Houston - When the pause on federal student loan payments ends January 31, millions of borrowers will discover their loan servicing company has changed. Loan servicers are the company you pay that manages your account.
The Consumer Financial Protect Bureau is sounding the alarm that this transition could lead to missed or delayed payments. So here's what you need to know.
"Reach out to your servicer today, and I caution you don’t wait until January 29 to do this," said Scott Buchanan, Executive Director of the Student Loan Servicing Alliance.
The time is now to act on your federal student loans.
FedLoan Servicing and Granite State have announced they will not service these loans next year.
The U.S. Department of Education is creating Next Gen, the Next Generation Financial Services Environment, with a centralized loan servicing platform, and transitioning from nine loan servicers to these five:
Edfinancial Sevices, LLC.
F.H. Cann & Associates, LLC.
MAXIMUS Federal Services, Inc.
Missouri Higher Education Loan Authority (MOHELA).
Texas Guaranteed Student Loan Corp.
"Some borrowers will be transitioning to a new servicer over the coming months," said Buchanan.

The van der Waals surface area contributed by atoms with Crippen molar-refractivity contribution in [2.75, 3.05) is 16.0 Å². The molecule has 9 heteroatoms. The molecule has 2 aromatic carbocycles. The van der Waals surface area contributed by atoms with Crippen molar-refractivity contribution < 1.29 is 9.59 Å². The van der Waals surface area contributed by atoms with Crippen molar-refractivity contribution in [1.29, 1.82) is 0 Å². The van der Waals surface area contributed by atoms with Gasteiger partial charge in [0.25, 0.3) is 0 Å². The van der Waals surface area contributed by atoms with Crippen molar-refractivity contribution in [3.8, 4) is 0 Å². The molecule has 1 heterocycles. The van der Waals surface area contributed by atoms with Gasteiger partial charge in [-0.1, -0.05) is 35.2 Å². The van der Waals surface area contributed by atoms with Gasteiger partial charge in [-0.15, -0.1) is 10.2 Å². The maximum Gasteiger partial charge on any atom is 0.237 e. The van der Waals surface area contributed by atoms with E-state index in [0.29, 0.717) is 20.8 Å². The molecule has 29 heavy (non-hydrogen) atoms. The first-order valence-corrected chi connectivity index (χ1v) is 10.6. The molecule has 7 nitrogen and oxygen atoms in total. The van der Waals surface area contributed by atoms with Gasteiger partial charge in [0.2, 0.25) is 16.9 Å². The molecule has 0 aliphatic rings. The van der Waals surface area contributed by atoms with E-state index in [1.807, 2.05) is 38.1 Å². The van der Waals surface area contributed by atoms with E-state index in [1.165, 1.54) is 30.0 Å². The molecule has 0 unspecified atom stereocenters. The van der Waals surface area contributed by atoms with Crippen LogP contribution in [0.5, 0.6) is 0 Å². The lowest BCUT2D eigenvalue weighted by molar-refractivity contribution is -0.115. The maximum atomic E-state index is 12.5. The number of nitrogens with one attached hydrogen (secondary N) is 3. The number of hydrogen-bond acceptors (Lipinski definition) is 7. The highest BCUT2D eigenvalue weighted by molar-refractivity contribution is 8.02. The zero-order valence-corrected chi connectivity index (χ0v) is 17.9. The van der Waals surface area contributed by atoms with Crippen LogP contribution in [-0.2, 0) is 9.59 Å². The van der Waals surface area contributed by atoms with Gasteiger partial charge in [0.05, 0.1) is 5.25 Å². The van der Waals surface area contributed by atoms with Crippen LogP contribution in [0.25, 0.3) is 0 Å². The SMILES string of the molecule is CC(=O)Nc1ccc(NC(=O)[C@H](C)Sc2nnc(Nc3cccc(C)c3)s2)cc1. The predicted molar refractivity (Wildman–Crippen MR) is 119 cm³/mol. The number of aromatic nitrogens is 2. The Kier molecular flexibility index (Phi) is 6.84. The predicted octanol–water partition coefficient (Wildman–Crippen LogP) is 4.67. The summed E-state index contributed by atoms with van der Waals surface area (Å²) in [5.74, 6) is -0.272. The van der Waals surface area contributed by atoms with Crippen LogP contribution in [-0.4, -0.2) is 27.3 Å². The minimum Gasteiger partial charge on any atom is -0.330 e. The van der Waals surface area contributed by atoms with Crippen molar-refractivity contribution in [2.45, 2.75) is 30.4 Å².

That means before the new company takes over your account, you should make sure your contact and banking information is current.
"Folks previously enrolled in auto-debit, you want to make sure you have the right bank account loaded into your servicer's files," he explained.
Print or download your payment records and correspondence, and clear up any discrepancies.
"Maybe we didn’t get a check from you that you have records of, so we can check that with your bank. And see if it did clear or if it didn’t," said Buchanan.
If you are in an income-driven repayment plan or the Public Service Loan Forgiveness plan, you may need to re-certify your income or employment.
And if you can't afford the same payments you were paying before the pandemic, contact your loan servicer about your repayment options.
"You could delay payments even further. You could take advantage of forbearance to add another month or two to get some time to get things together. And I mentioned income-driven repayment plans and graduated repayment plans," he said.